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Are principled behavior and profitable behavior intrinsically in conflict, or can corporations do well and also do good? Newspaper headlines suggest a conflict—we see stories of mortgage companies enriching themselves by predatory lending to poor families, defense contractors entering into improper relationships with defense department officials, coal companies and auto companies lobbying aggressively to allow continued emissions of greenhouse gases, and investment banks and rating agencies packaging junk bonds as high-quality debt. These examples all suggest that businesses have found it necessary to behave in an unprincipled fashion to make money. However the headlines give only part of the story: what you can easily miss is that some of the worst predatory lenders are now bankrupt, the defense contractor executives responsible for improper relationships with the defense department have been fired and the company fined, and many of the investment bankers responsible for the excesses of the structured finance binge of 2006 and 2007 will have lost their jobs by the time this book is in print. True, the auto companies and coal companies are still lobbying aggressively—but almost as if to spite them, the world’s most valuable and profitable car company is Toyota, which has positioned itself as the green car company par excellence. So perhaps the headlines are misleading: perhaps there is a cost to antisocial corporate behavior that is felt on a slightly longer timescale than the apparent gains. And of course headlines are notoriously biased—they only tell us what is deemed newsworthy, and good behavior is rarely as newsworthy as bad. So we don’t see headlines telling us that for the last decade BP has been reducing its greenhouse gas emissions voluntarily, that Starbucks works to reduce the environmental impact of coffee production, or that Nike and other footwear and textile makers are working to monitor and improve labor conditions at their subcontractors. Nor do we see headlines telling us that stock markets penalize companies for poor environmental behavior, or that socially responsible investment funds shun the “sin stocks” of companies with poor social or environmental records. Yet all of these things are true.
There is indeed a temptation to cut social and environmental corners in pursuit of short-term profits, but there are widespread and increasingly powerful forces that penalize those who transgress and reward those who don’t. This book is about these two sets of forces and the balance between them. In fact, as most of us are only too aware of why it is tempting to cut corners, most of the book is about the countervailing forces, the forces that reward those who behave well and penalize the corner-cutters. These are not so obvious and some will probably surprise you, especially the role of capital markets.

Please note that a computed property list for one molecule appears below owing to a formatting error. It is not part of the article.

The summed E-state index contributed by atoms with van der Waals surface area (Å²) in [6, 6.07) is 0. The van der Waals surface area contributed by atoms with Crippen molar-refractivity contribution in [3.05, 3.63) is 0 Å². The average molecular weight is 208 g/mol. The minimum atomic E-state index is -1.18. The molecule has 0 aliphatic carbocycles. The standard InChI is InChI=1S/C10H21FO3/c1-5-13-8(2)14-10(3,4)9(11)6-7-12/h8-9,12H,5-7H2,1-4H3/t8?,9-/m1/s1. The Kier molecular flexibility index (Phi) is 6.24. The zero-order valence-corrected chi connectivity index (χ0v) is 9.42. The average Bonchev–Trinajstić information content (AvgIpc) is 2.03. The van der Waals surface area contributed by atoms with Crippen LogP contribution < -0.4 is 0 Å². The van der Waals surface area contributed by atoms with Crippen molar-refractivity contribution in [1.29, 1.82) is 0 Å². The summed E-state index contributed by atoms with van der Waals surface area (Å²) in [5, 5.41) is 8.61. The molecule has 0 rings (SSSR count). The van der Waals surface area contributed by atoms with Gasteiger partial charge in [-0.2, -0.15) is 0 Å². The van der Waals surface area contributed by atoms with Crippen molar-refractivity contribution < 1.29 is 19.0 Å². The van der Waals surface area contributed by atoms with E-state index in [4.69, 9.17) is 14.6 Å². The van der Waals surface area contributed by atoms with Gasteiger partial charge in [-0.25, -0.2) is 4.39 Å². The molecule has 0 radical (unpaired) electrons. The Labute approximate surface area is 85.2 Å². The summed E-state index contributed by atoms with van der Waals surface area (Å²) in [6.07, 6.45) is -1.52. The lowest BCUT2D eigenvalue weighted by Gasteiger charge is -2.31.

The main point that I want to make is that our market-based economy and its political environment are evolving fast, particularly with respect to the treatment of behavior that is socially or environmentally damaging. What is “acceptable behavior” is changing; furthermore penalties are routinely associated with unacceptable behavior as are rewards with acceptable behavior. These incentives operate outside of the marketplace in the strict and narrow sense, and involve interactions between corporations, regulatory bodies, consumers and civil society in the form of nongovernmental organizations (NGOs) and activist groups. Taken together these interactions can significantly change the attractions of the alternatives facing a corporation. They can make antisocial behavior much less attractive than it might have been only a decade or so ago. Consumers or regulatory bodies, spurred on in many cases by NGOs or other activist groups acting through the Internet, can react quickly to behavior of which they disapprove, in the process damaging a company’s prospects.
The chapters that follow give many examples. Stock markets have come to anticipate some of these consequences and mark down the shares of companies opening themselves up to such damages. In part this is due to the activities of socially responsible investment (SRI) funds, but the effect seems to go beyond anything that can be explained by the scale of these funds.
Chapters two and three explore these issues.
Professor Heal has taught the course Business in Society: Doing Well by Doing Good? since 2004. The class—offered every spring—has become a foundational course in social enterprise and draws students interested in CSR and sustainability. “I felt it would be interesting to look look at social and environmental problems through a lens of corporate strategy and finance, rather than a more abstract ethical approach,” Heal says.